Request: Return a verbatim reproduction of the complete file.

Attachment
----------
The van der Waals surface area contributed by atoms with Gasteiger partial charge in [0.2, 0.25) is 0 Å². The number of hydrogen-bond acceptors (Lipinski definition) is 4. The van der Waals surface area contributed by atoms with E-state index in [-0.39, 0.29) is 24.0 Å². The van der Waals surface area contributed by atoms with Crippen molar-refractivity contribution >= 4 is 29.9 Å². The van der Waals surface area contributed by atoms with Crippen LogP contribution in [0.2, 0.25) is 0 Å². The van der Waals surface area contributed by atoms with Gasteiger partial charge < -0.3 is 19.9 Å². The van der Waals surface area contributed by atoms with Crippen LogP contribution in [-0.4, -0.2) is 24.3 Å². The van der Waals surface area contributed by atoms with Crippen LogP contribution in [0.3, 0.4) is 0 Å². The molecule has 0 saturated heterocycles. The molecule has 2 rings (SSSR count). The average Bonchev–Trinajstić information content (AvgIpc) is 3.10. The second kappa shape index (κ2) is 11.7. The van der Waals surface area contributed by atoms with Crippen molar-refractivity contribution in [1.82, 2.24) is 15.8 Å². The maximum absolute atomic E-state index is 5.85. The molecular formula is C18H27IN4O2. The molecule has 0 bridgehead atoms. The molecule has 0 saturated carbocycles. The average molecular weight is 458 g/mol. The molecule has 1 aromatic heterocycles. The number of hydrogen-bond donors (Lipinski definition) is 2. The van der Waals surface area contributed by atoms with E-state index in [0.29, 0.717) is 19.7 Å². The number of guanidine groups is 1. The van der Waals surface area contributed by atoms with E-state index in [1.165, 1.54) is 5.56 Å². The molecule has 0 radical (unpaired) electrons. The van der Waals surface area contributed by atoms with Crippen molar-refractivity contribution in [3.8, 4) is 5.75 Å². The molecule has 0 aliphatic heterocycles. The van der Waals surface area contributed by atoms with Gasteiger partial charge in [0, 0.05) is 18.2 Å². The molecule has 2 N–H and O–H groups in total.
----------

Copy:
The van der Waals surface area contributed by atoms with Gasteiger partial charge in [0.2, 0.25) is 0 Å². The number of hydrogen-bond acceptors (Lipinski definition) is 4. The van der Waals surface area contributed by atoms with E-state index in [-0.39, 0.29) is 24.0 Å². The van der Waals surface area contributed by atoms with Crippen molar-refractivity contribution >= 4 is 29.9 Å². The van der Waals surface area contributed by atoms with Crippen LogP contribution in [0.2, 0.25) is 0 Å². The van der Waals surface area contributed by atoms with Gasteiger partial charge < -0.3 is 19.9 Å². The van der Waals surface area contributed by atoms with Crippen LogP contribution in [-0.4, -0.2) is 24.3 Å². The van der Waals surface area contributed by atoms with Crippen LogP contribution in [0.3, 0.4) is 0 Å². The molecule has 0 saturated heterocycles. The molecule has 2 rings (SSSR count). The average Bonchev–Trinajstić information content (AvgIpc) is 3.10. The second kappa shape index (κ2) is 11.7. The van der Waals surface area contributed by atoms with Crippen molar-refractivity contribution in [1.82, 2.24) is 15.8 Å². The maximum absolute atomic E-state index is 5.85. The molecular formula is C18H27IN4O2. The molecule has 0 bridgehead atoms. The molecule has 0 saturated carbocycles. The average molecular weight is 458 g/mol. The molecule has 1 aromatic heterocycles. The number of hydrogen-bond donors (Lipinski definition) is 2. The van der Waals surface area contributed by atoms with E-state index in [0.29, 0.717) is 19.7 Å². The number of guanidine groups is 1. The van der Waals surface area contributed by atoms with E-state index in [1.165, 1.54) is 5.56 Å². The molecule has 0 radical (unpaired) electrons. The van der Waals surface area contributed by atoms with Crippen molar-refractivity contribution in [3.8, 4) is 5.75 Å². The molecule has 0 aliphatic heterocycles. The van der Waals surface area contributed by atoms with Gasteiger partial charge in [0, 0.05) is 18.2 Å². The molecule has 2 N–H and O–H groups in total.